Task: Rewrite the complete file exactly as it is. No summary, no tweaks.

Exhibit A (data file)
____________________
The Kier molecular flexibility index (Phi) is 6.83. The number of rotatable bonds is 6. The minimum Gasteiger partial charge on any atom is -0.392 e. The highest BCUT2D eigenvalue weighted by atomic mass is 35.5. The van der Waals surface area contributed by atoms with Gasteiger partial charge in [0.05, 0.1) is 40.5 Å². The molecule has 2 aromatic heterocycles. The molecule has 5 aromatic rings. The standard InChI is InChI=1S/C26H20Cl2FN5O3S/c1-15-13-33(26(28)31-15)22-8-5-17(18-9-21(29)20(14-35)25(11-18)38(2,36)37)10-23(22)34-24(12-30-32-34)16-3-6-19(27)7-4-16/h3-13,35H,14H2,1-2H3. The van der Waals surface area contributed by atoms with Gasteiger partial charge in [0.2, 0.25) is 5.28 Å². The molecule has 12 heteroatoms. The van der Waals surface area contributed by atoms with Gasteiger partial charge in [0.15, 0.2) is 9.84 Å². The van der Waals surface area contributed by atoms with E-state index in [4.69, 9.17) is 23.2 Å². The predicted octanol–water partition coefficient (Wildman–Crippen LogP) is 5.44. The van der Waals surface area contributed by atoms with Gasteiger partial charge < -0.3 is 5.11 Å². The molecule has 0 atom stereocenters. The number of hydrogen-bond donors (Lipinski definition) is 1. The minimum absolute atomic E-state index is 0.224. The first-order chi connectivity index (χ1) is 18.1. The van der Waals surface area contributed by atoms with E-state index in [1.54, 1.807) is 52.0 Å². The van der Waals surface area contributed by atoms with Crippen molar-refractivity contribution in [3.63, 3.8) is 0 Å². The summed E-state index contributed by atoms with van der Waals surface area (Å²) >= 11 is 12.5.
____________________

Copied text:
The Kier molecular flexibility index (Phi) is 6.83. The number of rotatable bonds is 6. The minimum Gasteiger partial charge on any atom is -0.392 e. The highest BCUT2D eigenvalue weighted by atomic mass is 35.5. The van der Waals surface area contributed by atoms with Gasteiger partial charge in [0.05, 0.1) is 40.5 Å². The molecule has 2 aromatic heterocycles. The molecule has 5 aromatic rings. The standard InChI is InChI=1S/C26H20Cl2FN5O3S/c1-15-13-33(26(28)31-15)22-8-5-17(18-9-21(29)20(14-35)25(11-18)38(2,36)37)10-23(22)34-24(12-30-32-34)16-3-6-19(27)7-4-16/h3-13,35H,14H2,1-2H3. The van der Waals surface area contributed by atoms with Gasteiger partial charge in [0.2, 0.25) is 5.28 Å². The molecule has 12 heteroatoms. The van der Waals surface area contributed by atoms with Gasteiger partial charge in [0.15, 0.2) is 9.84 Å². The van der Waals surface area contributed by atoms with E-state index in [4.69, 9.17) is 23.2 Å². The predicted octanol–water partition coefficient (Wildman–Crippen LogP) is 5.44. The van der Waals surface area contributed by atoms with Gasteiger partial charge < -0.3 is 5.11 Å². The molecule has 0 atom stereocenters. The number of hydrogen-bond donors (Lipinski definition) is 1. The minimum absolute atomic E-state index is 0.224. The first-order chi connectivity index (χ1) is 18.1. The van der Waals surface area contributed by atoms with E-state index in [1.54, 1.807) is 52.0 Å². The van der Waals surface area contributed by atoms with Crippen molar-refractivity contribution in [3.63, 3.8) is 0 Å². The summed E-state index contributed by atoms with van der Waals surface area (Å²) >= 11 is 12.5.